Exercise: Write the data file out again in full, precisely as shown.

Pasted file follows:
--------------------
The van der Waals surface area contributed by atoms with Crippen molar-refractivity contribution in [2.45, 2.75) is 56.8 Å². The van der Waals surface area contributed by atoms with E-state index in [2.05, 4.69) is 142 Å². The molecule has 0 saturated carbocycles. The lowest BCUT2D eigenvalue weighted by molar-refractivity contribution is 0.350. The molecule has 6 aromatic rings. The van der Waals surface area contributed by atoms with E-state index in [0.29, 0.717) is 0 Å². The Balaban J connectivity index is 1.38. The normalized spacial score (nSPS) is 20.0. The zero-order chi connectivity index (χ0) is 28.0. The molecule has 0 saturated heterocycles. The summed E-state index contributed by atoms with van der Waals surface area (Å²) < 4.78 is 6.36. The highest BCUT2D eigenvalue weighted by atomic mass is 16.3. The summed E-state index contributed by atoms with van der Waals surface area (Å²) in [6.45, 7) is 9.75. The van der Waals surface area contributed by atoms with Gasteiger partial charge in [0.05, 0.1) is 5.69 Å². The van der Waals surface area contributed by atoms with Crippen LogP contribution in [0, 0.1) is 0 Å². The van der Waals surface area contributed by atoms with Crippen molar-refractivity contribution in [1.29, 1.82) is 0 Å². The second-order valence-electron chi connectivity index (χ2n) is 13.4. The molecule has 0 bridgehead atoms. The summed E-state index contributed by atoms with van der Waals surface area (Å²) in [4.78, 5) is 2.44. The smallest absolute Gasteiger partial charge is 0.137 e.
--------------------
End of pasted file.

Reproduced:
The van der Waals surface area contributed by atoms with Crippen molar-refractivity contribution in [2.45, 2.75) is 56.8 Å². The van der Waals surface area contributed by atoms with E-state index in [2.05, 4.69) is 142 Å². The molecule has 0 saturated carbocycles. The lowest BCUT2D eigenvalue weighted by molar-refractivity contribution is 0.350. The molecule has 6 aromatic rings. The van der Waals surface area contributed by atoms with E-state index in [0.29, 0.717) is 0 Å². The Balaban J connectivity index is 1.38. The normalized spacial score (nSPS) is 20.0. The zero-order chi connectivity index (χ0) is 28.0. The molecule has 0 saturated heterocycles. The summed E-state index contributed by atoms with van der Waals surface area (Å²) < 4.78 is 6.36. The highest BCUT2D eigenvalue weighted by atomic mass is 16.3. The summed E-state index contributed by atoms with van der Waals surface area (Å²) in [6.45, 7) is 9.75. The van der Waals surface area contributed by atoms with Gasteiger partial charge in [0.05, 0.1) is 5.69 Å². The van der Waals surface area contributed by atoms with Crippen LogP contribution in [0, 0.1) is 0 Å². The van der Waals surface area contributed by atoms with Crippen molar-refractivity contribution in [1.29, 1.82) is 0 Å². The second-order valence-electron chi connectivity index (χ2n) is 13.4. The molecule has 0 bridgehead atoms. The summed E-state index contributed by atoms with van der Waals surface area (Å²) in [4.78, 5) is 2.44. The smallest absolute Gasteiger partial charge is 0.137 e.